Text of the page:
March 13th, 2005


Dust-Packed Thimbles

What should've been an occasion for joy, with high hopes, has instead becomea major crash. This, when I think about it, is true on three levels, at least.It would hurt less if what happened wasn't so wrong on several levels, andif the continued separation wern't also based on a lot of sloppy thinkingglossed over by rationalization and a lack of ability to remember some things.So it goes. Clear time heals all wounds, but much time is not clear.

It may be reaching time to cut anchor soon. On the horizon, a possibilitybeckons, and things are made more simple, although not in the way I wantedat all, by recent events. Still, the issue that these kinds of changesbring is that they break my heart in another kind of way. Close friendshipsare very difficult for me to make -- I have a tough time opening up to people,and only with very few people does it go smoothly. Closing those ties, or atleast making them that much more distant, is very difficult for me. I am tryingto make it easier on myself by strongly encouraging a few friends who are opento the possibility to find jobs there at the same time and move with me. Onepair of them, a couple, both are of the rare personality type that I feelcompletely comfortable with. I hope that they, or some Columbus folk, or perhapsboth, can be convinced to come -- it would make me so incredibly happy aboutthe possibility. It is still just a possibility, but as is, I see no barriersto it becoming real, in terms of my liking the possibility. It is a step back,careerwise, in a sense, but a step forward in enough other ways that unlessI see any strong new evidence, and if the other end works out, I'm likely to doit.

I spent much of today doing two things -- implementing file support in POUNDand re-sorting my music collection. The first was kind of tricky -- I did thisonce before a few jobs ago, but I forgot some of the fine details about how tomake PostgreSQL/Perl BLOB support work. The biggest gotcha was that one mustwrap the lo_* calls inside a transaction. This was damned surprising to mebecause the lo_* calls arn't even SQL statements, so it seemed impossible tome that it'd even be able to notice a lack of transaction wrapping. Of course,the fact that there's no way to get good error notices from this kind ofwork meant that I was essentially shooting in the dark to fix it. This also madeother, more obvious oopses, like thinking lo_creat made lo_open unnecessary,harder to spot. Still, it's done, and I'm happy with it (although the interfacemay be a bit more complex than I like -- I'll come back later to clean it up).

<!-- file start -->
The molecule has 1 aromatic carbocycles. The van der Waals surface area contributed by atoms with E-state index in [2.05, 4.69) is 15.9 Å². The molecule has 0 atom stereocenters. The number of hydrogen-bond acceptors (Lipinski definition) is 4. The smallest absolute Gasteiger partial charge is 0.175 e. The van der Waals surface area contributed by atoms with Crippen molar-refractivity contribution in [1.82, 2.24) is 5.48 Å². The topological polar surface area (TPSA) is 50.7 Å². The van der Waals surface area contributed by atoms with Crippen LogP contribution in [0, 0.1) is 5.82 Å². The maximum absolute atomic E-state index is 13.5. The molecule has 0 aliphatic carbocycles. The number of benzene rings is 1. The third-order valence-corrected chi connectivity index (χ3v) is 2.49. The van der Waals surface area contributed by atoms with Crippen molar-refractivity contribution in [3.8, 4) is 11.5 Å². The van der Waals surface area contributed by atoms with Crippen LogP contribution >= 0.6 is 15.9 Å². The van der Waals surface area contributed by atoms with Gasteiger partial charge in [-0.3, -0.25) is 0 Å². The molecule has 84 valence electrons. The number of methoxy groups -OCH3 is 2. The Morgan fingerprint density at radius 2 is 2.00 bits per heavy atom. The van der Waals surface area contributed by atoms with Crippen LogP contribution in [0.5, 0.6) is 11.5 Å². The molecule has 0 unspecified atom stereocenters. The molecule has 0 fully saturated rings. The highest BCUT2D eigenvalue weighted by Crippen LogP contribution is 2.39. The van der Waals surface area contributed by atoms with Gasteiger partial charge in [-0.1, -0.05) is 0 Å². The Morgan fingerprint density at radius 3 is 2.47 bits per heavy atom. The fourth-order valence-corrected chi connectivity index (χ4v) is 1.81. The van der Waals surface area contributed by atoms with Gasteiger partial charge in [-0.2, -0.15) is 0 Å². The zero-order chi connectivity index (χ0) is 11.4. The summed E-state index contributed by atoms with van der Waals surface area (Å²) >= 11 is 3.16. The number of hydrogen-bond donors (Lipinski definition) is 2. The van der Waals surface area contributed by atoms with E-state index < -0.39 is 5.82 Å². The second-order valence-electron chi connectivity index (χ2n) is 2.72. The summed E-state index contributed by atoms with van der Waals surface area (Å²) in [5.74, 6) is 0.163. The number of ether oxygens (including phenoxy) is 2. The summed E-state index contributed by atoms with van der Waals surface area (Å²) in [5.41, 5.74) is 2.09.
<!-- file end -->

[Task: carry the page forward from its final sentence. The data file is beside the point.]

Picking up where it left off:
I read in a recent issue of the Economist that some marketers focusing onChina were frustrated by older generations of Chinese being harder to marketto, and some tactics they were using to get them to buy stuff. Apparently, theoldest generations were the hardest to target, because they were raised on theidea that excess consumption is morally wrong. These marketers make me veryangry -- to me, that idea is part of an ideal of humanity, and they'reapparently spending a lot of effort to find ways to corrupt people. Disgusting.There are some things that are very right with China's attitudetowards greed and what's good for society.

In other news,The Himalayan glaciers are on their way out.We've been treating the biosphere so well.